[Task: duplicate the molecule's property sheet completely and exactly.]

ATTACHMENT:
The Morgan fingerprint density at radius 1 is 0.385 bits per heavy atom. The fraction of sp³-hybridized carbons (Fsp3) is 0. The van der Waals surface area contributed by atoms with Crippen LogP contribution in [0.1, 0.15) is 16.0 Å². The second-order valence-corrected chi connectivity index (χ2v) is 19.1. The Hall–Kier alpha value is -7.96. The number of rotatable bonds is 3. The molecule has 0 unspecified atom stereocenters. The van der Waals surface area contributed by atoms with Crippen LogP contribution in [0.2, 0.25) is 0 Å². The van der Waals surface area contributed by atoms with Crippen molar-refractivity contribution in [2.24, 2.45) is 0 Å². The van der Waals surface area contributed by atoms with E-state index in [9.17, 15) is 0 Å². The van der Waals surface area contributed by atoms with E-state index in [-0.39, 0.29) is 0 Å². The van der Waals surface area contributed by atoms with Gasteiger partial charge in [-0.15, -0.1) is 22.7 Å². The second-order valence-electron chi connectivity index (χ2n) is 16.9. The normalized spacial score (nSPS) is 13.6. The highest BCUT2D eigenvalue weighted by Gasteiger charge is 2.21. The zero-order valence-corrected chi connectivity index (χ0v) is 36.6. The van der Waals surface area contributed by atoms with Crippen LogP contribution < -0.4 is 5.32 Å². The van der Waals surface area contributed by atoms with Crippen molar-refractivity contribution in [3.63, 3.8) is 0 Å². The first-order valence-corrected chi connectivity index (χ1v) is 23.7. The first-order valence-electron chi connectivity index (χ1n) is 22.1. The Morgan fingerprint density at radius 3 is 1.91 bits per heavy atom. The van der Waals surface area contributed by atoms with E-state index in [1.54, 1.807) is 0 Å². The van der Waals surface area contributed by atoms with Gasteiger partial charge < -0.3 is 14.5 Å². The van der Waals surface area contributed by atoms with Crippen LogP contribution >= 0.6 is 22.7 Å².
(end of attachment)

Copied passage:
The Morgan fingerprint density at radius 1 is 0.385 bits per heavy atom. The fraction of sp³-hybridized carbons (Fsp3) is 0. The van der Waals surface area contributed by atoms with Crippen LogP contribution in [0.1, 0.15) is 16.0 Å². The second-order valence-corrected chi connectivity index (χ2v) is 19.1. The Hall–Kier alpha value is -7.96. The number of rotatable bonds is 3. The molecule has 0 unspecified atom stereocenters. The van der Waals surface area contributed by atoms with Crippen LogP contribution in [0.2, 0.25) is 0 Å². The van der Waals surface area contributed by atoms with Crippen molar-refractivity contribution in [2.24, 2.45) is 0 Å². The van der Waals surface area contributed by atoms with E-state index in [9.17, 15) is 0 Å². The van der Waals surface area contributed by atoms with E-state index in [-0.39, 0.29) is 0 Å². The van der Waals surface area contributed by atoms with Gasteiger partial charge in [-0.15, -0.1) is 22.7 Å². The second-order valence-electron chi connectivity index (χ2n) is 16.9. The normalized spacial score (nSPS) is 13.6. The highest BCUT2D eigenvalue weighted by Gasteiger charge is 2.21. The zero-order valence-corrected chi connectivity index (χ0v) is 36.6. The van der Waals surface area contributed by atoms with Crippen LogP contribution < -0.4 is 5.32 Å². The van der Waals surface area contributed by atoms with Crippen molar-refractivity contribution in [3.63, 3.8) is 0 Å². The first-order valence-corrected chi connectivity index (χ1v) is 23.7. The first-order valence-electron chi connectivity index (χ1n) is 22.1. The Morgan fingerprint density at radius 3 is 1.91 bits per heavy atom. The van der Waals surface area contributed by atoms with E-state index in [1.54, 1.807) is 0 Å². The van der Waals surface area contributed by atoms with Gasteiger partial charge < -0.3 is 14.5 Å². The van der Waals surface area contributed by atoms with Crippen LogP contribution >= 0.6 is 22.7 Å².